Boards are available from
It doesn't matter if you are designing a new
microcontroller project or a simple transistor amplifier, the first
necessity of designing a project is the ease of
If you think a project will work without testing, modifying and
altering things, you are kidding yourself.
It sometimes takes hundreds of changes to get a project working
And if the components are not easy to change, you may be reluctant to do
the finer adjusting.
That's why a prototyping board must be designed for easy access and must
be universal, so that all types of components can be fitted.
Here are 4 prototyping boards from Talking Electronics:
Matrix Board MkIII
Matrix Board MkIV
Two surface-mount boards from
the range from Talking Electronics
Prototyping boards are not designed to look aesthetic. They are designed
to be functional and reduce frustration.
A prototype project is sometimes called a "rats-nest" or "birds-nest."
There are two levels of prototyping.
The first level requires no experimenting. It's simply building a
"proven" circuit on a board and connecting it to other items.
The second level involves experimenting and changing component values.
For this, the components should be on one side of the board.
The end-result is a jumble but it's the only way to be able to get
A surface-mount 5v2 power
supply under development
A PIC microcontroller and
11 LEDs and surface-mount components
A very cluttered board
Rotating Beacon prototype,
after the "rats-nest"
design and before the final board
Using a Matrix Board for designing
Many prototyping boards on the market are quite useless. They are not
really prototyping boards but rather "Universal Boards" that will accept
different components and hand wiring.
The essential part of a prototyping board is the accessibility of each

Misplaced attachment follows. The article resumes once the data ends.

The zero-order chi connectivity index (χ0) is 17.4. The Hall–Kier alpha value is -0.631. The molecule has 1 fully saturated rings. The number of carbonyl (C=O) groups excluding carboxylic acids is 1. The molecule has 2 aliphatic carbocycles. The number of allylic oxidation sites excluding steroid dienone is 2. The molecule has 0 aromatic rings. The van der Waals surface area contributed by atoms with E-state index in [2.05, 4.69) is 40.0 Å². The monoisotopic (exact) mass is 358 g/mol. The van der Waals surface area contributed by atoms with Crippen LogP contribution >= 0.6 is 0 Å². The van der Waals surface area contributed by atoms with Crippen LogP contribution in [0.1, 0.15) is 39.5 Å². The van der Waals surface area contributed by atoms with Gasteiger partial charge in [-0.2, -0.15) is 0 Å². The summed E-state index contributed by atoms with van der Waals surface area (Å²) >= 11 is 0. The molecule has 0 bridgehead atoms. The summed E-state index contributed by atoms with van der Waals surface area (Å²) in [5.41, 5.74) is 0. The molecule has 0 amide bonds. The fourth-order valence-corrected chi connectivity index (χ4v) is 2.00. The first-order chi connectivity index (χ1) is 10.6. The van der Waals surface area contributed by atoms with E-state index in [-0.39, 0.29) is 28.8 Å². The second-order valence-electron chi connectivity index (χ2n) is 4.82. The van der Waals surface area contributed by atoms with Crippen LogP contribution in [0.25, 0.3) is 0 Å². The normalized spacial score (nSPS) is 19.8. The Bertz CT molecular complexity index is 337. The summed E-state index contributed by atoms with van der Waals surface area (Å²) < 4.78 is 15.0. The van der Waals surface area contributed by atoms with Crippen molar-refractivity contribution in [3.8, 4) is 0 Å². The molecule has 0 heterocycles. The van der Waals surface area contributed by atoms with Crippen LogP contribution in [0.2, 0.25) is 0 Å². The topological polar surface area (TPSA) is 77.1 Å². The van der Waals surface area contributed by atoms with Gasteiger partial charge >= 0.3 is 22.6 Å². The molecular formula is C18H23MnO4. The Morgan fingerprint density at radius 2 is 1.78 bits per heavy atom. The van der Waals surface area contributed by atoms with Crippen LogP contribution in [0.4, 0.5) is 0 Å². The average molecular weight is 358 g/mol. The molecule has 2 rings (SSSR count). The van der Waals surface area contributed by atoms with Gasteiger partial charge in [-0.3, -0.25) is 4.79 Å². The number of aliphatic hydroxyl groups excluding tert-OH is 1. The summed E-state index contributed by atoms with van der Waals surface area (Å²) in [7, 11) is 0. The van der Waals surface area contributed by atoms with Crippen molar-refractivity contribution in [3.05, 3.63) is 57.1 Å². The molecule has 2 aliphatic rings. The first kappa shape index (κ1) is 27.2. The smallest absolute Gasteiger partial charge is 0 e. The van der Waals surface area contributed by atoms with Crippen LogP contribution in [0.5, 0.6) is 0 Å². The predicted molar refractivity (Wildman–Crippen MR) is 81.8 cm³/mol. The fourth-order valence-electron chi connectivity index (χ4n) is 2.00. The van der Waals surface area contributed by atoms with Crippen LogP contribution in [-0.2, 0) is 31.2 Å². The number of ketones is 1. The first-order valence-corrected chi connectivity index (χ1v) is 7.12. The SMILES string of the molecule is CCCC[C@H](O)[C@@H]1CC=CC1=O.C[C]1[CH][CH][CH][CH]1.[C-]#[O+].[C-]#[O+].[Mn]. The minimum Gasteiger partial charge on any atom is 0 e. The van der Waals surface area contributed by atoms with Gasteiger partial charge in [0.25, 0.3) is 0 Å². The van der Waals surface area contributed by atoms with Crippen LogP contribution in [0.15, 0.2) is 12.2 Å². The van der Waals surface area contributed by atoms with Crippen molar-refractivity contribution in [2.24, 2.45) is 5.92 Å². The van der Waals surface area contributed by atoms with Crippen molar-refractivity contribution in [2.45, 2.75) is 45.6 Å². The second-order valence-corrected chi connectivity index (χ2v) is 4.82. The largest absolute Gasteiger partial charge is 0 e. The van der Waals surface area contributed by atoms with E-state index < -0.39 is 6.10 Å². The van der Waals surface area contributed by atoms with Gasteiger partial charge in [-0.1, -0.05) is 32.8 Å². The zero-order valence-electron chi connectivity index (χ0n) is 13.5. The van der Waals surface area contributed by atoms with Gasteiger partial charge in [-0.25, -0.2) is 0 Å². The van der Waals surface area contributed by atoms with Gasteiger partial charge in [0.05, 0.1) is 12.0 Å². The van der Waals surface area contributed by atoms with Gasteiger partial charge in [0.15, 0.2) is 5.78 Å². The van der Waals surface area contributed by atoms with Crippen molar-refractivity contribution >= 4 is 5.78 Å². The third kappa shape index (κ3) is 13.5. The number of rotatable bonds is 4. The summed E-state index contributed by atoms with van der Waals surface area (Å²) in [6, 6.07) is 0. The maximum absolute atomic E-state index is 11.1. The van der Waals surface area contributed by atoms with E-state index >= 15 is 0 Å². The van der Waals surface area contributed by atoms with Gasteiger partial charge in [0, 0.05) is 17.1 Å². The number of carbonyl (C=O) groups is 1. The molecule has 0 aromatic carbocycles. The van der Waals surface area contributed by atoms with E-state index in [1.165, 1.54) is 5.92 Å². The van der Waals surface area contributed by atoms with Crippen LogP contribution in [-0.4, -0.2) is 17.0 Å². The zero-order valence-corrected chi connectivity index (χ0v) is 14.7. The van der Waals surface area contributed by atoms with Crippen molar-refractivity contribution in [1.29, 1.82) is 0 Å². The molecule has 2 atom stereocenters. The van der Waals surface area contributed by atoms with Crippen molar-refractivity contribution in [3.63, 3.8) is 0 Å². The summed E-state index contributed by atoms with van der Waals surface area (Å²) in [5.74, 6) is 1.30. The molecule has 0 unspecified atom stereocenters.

and every component so that voltage and waveforms can be measured.
But the most important reason is each component must be easily removed
and/or replaced. That's why soldering components though holes is not
suitable. Sometimes a component has to be changed 4 or 5 times. Imagine
the difficulty of pulling out a component every time you want to alter
Some of our prototype boards have certainly become over-crowded but
that's how a circuit gets designed.
Initially you think the circuit will need a few components and choose a
small PC board. It quickly gets over-crowded but as the circuit
develops, you can easily see what each component is doing and it's
really not complex at all.
You will notice many of the circuits in the photos above have been
designed with surface-mount components.
These are just as cheap as normal components and since they take up less
space on the board, it creates less clutter and you can see what you are
kits are available from Talking Electronics and when combined with
the prototyping boards, you will be able to develop circuits that are
The second step before making a PC board is to lay out the components on
a matrix board in the same locations as they will appear in the final
This will give you two answers. It will let you know if the project will
work and give you some idea of the size of the board and where each item
is positioned. The underside of the board is generally a mass of fine
wiring and it may need one more layout to produce wiring that does not
cross at any location. Any wires that cross each other need a jumper and
by carefully re-laying the board, no jumpers will be needed. Here is our
example of the PIC Lab-1 before the final PC layout. The stage before
this was a "rats-nest" and the final design you can see in the PIC Lab-1
If you think our projects "magically appear from no-where" you should
see our boxes of thousands of prototypes!
The second step to making a PC